A while ago I came across the various readability indicators (overviews eg here and here). A popular one is the Gunning Fog Index which is mainly based on the length of words and sentences. It gives you a number: the higher the value, the less readable the text. It is said that a value of 12 is the threshold where a text gets beyond 'near-universal understanding' and requires a 'level of a
high school senior (ca 18 years old)'. U.S.
Now let’s test the question posed in the title for UK legislation. I randomly took three acts from 100 years ago (1 2 3 ) and three from this year (1 2 3), copied the text of these acts (if necessary limited to ten pages; omitting the table of contents), and pasted it to a Gunning Fog website.
The result: the 100-year old laws had the values 13.75, 15.65 and 10.75 while the current ones had 21.45, 19.77 and 19.42. Thus, the answer is a clear 'yes'.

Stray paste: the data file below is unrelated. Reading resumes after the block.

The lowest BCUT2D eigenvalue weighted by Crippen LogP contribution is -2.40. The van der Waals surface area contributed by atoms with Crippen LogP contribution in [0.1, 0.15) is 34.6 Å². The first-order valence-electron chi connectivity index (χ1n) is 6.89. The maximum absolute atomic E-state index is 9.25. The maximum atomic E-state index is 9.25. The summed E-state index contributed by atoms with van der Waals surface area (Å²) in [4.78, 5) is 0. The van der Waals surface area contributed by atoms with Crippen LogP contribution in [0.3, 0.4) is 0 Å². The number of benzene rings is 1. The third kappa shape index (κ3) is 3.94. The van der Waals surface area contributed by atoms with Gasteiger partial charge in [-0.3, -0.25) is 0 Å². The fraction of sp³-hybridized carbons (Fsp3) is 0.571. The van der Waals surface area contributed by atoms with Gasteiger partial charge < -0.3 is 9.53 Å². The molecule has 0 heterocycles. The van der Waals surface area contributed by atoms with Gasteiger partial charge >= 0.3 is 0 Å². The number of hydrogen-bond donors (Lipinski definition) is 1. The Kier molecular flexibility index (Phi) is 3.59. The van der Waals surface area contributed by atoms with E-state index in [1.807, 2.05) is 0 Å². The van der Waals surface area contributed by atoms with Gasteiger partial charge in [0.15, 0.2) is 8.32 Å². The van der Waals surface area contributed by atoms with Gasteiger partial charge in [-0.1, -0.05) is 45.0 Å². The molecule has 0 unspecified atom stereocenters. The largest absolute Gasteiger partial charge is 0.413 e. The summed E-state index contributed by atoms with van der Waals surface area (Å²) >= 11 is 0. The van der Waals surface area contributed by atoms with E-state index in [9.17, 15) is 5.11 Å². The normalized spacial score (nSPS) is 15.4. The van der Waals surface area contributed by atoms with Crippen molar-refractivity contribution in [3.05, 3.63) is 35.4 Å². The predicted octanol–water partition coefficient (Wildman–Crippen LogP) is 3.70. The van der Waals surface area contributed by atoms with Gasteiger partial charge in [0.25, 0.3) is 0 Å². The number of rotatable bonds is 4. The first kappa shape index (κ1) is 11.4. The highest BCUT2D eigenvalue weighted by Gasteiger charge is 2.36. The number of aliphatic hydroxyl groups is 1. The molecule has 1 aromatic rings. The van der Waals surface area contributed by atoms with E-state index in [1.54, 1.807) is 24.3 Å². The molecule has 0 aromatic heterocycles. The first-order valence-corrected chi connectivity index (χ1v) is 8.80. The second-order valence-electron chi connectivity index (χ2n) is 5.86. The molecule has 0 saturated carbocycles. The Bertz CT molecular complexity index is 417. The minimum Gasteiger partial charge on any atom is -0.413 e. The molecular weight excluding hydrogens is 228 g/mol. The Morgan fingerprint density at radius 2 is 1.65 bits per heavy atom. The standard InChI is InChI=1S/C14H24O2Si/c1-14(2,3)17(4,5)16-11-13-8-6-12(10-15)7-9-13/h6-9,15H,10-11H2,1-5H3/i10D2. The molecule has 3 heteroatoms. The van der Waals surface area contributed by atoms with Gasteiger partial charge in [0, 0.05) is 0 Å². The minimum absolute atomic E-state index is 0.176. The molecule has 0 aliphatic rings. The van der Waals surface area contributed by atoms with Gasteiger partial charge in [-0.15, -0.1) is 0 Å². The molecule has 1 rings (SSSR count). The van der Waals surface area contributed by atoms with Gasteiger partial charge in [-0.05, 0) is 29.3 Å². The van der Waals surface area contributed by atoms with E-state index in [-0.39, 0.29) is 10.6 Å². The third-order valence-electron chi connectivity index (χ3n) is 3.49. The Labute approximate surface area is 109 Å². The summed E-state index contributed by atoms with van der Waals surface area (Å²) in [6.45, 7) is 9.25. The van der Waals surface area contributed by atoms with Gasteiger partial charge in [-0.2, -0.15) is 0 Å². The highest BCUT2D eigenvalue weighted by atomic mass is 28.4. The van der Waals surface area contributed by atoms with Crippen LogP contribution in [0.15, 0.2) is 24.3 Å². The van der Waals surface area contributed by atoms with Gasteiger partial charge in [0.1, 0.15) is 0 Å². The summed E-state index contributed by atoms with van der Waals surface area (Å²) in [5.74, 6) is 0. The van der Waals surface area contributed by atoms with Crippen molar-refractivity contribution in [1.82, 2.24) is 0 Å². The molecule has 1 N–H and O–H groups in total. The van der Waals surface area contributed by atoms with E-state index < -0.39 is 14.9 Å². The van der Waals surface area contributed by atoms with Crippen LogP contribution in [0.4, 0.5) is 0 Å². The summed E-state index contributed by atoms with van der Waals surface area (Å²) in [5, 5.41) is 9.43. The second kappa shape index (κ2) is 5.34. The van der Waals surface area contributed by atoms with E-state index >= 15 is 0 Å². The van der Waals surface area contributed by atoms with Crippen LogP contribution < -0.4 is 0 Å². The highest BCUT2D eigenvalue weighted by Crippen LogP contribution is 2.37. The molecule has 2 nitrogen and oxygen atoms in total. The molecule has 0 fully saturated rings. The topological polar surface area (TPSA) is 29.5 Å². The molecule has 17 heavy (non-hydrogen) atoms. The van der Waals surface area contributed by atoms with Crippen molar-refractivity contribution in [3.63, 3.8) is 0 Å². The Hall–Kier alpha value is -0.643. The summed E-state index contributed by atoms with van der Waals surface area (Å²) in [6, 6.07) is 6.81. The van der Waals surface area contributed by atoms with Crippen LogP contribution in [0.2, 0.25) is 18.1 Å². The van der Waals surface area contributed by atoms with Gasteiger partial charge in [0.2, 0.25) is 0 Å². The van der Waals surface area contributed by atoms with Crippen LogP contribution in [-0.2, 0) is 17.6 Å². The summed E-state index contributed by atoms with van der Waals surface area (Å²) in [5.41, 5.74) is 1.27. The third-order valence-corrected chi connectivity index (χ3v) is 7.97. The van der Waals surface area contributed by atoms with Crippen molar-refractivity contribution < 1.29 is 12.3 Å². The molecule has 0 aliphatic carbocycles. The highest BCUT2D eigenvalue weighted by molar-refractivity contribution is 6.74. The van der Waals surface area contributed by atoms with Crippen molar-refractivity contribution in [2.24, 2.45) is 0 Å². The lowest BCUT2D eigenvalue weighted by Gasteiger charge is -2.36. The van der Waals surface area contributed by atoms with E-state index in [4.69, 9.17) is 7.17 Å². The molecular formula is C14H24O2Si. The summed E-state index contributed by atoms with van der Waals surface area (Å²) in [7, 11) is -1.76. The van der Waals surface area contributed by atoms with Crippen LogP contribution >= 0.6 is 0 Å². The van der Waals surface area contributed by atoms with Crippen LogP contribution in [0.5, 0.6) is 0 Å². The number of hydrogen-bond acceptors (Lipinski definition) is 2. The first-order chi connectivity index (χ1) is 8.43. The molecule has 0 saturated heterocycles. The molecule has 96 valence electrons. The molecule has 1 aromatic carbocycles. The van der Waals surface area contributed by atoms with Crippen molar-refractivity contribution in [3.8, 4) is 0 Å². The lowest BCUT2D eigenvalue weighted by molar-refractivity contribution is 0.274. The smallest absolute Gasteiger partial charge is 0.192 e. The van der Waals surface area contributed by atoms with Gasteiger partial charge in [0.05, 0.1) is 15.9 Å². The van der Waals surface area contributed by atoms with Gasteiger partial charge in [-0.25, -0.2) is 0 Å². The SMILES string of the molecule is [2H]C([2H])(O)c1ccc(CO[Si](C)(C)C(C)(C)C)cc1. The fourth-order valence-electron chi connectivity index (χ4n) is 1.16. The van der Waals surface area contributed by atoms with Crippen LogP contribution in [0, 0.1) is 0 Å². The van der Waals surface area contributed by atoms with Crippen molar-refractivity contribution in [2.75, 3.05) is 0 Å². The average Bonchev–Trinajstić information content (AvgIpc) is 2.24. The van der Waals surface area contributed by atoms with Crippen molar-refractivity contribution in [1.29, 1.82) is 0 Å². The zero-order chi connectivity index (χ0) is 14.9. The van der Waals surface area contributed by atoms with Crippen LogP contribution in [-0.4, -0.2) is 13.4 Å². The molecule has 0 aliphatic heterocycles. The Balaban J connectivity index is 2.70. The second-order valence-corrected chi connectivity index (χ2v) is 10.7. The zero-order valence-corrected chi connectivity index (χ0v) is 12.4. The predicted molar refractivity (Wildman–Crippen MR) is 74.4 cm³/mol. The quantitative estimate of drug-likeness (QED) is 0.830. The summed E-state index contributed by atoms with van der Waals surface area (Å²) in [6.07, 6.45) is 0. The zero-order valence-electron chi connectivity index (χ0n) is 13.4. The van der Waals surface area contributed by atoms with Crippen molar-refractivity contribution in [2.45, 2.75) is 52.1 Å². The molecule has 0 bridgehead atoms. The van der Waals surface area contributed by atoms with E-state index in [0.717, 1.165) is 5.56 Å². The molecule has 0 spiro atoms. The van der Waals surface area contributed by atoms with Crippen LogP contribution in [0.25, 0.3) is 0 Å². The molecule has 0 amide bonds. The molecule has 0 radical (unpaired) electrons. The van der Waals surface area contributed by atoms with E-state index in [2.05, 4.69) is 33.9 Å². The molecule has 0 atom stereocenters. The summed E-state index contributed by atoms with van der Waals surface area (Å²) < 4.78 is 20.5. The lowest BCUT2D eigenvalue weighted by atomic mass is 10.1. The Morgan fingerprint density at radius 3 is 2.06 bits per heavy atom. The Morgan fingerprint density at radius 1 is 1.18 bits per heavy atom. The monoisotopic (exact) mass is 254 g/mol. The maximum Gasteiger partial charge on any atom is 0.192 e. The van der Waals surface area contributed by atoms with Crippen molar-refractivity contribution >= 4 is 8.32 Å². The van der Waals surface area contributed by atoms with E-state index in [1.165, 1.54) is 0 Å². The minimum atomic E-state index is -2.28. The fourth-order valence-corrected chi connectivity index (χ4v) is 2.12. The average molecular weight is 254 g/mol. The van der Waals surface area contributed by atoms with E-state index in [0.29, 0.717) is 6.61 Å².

Btw: how does my writing compare to it? I quickly calculated it for three of my recent academic articles: the values are 16.79, 16.06, 17.53: thus, fortunately, my writing is more readable than contemporary
legislation. And for this blog, it's
even just 12.44, thus close to the
magic number 12 where I’d have 'near-universal understanding'. UK